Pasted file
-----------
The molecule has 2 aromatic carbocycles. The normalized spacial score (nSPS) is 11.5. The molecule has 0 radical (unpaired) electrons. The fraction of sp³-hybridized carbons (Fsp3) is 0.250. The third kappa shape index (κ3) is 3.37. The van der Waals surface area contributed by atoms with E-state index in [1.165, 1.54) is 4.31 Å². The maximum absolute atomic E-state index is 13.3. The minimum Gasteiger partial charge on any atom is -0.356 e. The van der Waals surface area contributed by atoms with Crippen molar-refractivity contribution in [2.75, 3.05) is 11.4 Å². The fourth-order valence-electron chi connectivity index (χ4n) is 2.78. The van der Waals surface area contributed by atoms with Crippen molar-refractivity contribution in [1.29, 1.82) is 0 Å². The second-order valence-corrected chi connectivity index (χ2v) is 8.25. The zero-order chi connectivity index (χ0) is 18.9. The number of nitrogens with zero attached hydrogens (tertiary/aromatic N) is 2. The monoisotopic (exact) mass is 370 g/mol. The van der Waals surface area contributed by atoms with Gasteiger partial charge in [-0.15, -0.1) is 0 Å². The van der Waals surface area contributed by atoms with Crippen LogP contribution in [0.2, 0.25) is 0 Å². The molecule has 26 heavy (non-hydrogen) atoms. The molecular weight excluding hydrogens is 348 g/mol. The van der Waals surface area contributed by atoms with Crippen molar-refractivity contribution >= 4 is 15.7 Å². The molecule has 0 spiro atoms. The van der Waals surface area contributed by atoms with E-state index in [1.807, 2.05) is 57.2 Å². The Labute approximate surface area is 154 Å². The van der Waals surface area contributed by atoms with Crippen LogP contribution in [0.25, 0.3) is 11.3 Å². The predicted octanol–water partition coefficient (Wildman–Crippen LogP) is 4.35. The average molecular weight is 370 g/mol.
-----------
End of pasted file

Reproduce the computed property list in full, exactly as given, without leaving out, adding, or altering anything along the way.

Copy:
The molecule has 2 aromatic carbocycles. The normalized spacial score (nSPS) is 11.5. The molecule has 0 radical (unpaired) electrons. The fraction of sp³-hybridized carbons (Fsp3) is 0.250. The third kappa shape index (κ3) is 3.37. The van der Waals surface area contributed by atoms with E-state index in [1.165, 1.54) is 4.31 Å². The maximum absolute atomic E-state index is 13.3. The minimum Gasteiger partial charge on any atom is -0.356 e. The van der Waals surface area contributed by atoms with Crippen molar-refractivity contribution in [2.75, 3.05) is 11.4 Å². The fourth-order valence-electron chi connectivity index (χ4n) is 2.78. The van der Waals surface area contributed by atoms with Crippen molar-refractivity contribution in [1.29, 1.82) is 0 Å². The second-order valence-corrected chi connectivity index (χ2v) is 8.25. The zero-order chi connectivity index (χ0) is 18.9. The number of nitrogens with zero attached hydrogens (tertiary/aromatic N) is 2. The monoisotopic (exact) mass is 370 g/mol. The van der Waals surface area contributed by atoms with Gasteiger partial charge in [-0.15, -0.1) is 0 Å². The van der Waals surface area contributed by atoms with Crippen LogP contribution in [0.2, 0.25) is 0 Å². The molecule has 26 heavy (non-hydrogen) atoms. The molecular weight excluding hydrogens is 348 g/mol. The van der Waals surface area contributed by atoms with Crippen molar-refractivity contribution >= 4 is 15.7 Å². The molecule has 0 spiro atoms. The van der Waals surface area contributed by atoms with E-state index in [1.807, 2.05) is 57.2 Å². The Labute approximate surface area is 154 Å². The van der Waals surface area contributed by atoms with Crippen LogP contribution in [0.25, 0.3) is 11.3 Å². The predicted octanol–water partition coefficient (Wildman–Crippen LogP) is 4.35. The average molecular weight is 370 g/mol.